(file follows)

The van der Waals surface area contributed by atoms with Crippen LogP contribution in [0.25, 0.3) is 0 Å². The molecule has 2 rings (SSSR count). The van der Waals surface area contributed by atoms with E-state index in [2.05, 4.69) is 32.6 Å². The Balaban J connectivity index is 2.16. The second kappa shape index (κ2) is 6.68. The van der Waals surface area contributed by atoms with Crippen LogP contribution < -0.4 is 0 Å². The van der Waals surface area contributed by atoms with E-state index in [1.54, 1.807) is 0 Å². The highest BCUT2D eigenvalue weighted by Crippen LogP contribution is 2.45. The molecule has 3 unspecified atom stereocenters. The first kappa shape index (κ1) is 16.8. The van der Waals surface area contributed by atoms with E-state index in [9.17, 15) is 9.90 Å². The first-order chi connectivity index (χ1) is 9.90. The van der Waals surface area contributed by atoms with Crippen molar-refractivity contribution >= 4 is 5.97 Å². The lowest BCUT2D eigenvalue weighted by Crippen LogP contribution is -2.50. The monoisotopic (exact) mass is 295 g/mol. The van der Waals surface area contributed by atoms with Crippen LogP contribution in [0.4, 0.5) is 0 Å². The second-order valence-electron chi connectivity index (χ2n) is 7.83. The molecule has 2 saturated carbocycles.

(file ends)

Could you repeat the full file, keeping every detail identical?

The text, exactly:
The van der Waals surface area contributed by atoms with Crippen LogP contribution in [0.25, 0.3) is 0 Å². The molecule has 2 rings (SSSR count). The van der Waals surface area contributed by atoms with E-state index in [2.05, 4.69) is 32.6 Å². The Balaban J connectivity index is 2.16. The second kappa shape index (κ2) is 6.68. The van der Waals surface area contributed by atoms with Crippen LogP contribution < -0.4 is 0 Å². The van der Waals surface area contributed by atoms with E-state index in [1.54, 1.807) is 0 Å². The highest BCUT2D eigenvalue weighted by Crippen LogP contribution is 2.45. The molecule has 3 unspecified atom stereocenters. The first kappa shape index (κ1) is 16.8. The van der Waals surface area contributed by atoms with E-state index in [9.17, 15) is 9.90 Å². The first-order chi connectivity index (χ1) is 9.90. The van der Waals surface area contributed by atoms with Crippen molar-refractivity contribution >= 4 is 5.97 Å². The lowest BCUT2D eigenvalue weighted by Crippen LogP contribution is -2.50. The monoisotopic (exact) mass is 295 g/mol. The van der Waals surface area contributed by atoms with Crippen LogP contribution in [0.4, 0.5) is 0 Å². The second-order valence-electron chi connectivity index (χ2n) is 7.83. The molecule has 2 saturated carbocycles.